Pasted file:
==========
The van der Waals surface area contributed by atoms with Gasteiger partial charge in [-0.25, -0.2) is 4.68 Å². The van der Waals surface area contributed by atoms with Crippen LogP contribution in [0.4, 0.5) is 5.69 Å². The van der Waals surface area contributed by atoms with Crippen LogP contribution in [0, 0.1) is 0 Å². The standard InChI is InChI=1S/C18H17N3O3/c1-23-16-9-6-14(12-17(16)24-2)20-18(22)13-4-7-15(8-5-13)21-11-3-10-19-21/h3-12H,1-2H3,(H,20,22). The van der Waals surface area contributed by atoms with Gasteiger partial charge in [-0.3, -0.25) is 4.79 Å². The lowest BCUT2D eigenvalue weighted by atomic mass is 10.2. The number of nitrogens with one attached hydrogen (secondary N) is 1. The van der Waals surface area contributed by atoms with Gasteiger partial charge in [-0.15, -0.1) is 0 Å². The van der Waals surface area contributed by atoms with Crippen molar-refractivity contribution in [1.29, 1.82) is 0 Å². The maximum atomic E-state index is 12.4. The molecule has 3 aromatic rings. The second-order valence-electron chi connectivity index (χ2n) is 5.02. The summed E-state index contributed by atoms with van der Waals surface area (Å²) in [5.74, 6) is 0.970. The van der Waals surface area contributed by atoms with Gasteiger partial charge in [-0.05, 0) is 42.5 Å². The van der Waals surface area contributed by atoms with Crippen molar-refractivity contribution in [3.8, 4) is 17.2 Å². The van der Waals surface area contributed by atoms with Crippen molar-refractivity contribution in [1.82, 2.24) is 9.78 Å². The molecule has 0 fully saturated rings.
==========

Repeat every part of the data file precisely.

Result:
The van der Waals surface area contributed by atoms with Gasteiger partial charge in [-0.25, -0.2) is 4.68 Å². The van der Waals surface area contributed by atoms with Crippen LogP contribution in [0.4, 0.5) is 5.69 Å². The van der Waals surface area contributed by atoms with Crippen LogP contribution in [0, 0.1) is 0 Å². The standard InChI is InChI=1S/C18H17N3O3/c1-23-16-9-6-14(12-17(16)24-2)20-18(22)13-4-7-15(8-5-13)21-11-3-10-19-21/h3-12H,1-2H3,(H,20,22). The van der Waals surface area contributed by atoms with Gasteiger partial charge in [-0.3, -0.25) is 4.79 Å². The lowest BCUT2D eigenvalue weighted by atomic mass is 10.2. The number of nitrogens with one attached hydrogen (secondary N) is 1. The van der Waals surface area contributed by atoms with Gasteiger partial charge in [-0.15, -0.1) is 0 Å². The van der Waals surface area contributed by atoms with Crippen molar-refractivity contribution in [1.29, 1.82) is 0 Å². The maximum atomic E-state index is 12.4. The molecule has 3 aromatic rings. The second-order valence-electron chi connectivity index (χ2n) is 5.02. The summed E-state index contributed by atoms with van der Waals surface area (Å²) in [5.74, 6) is 0.970. The van der Waals surface area contributed by atoms with Gasteiger partial charge in [-0.05, 0) is 42.5 Å². The van der Waals surface area contributed by atoms with Crippen molar-refractivity contribution in [3.8, 4) is 17.2 Å². The van der Waals surface area contributed by atoms with Crippen molar-refractivity contribution in [1.82, 2.24) is 9.78 Å². The molecule has 0 fully saturated rings.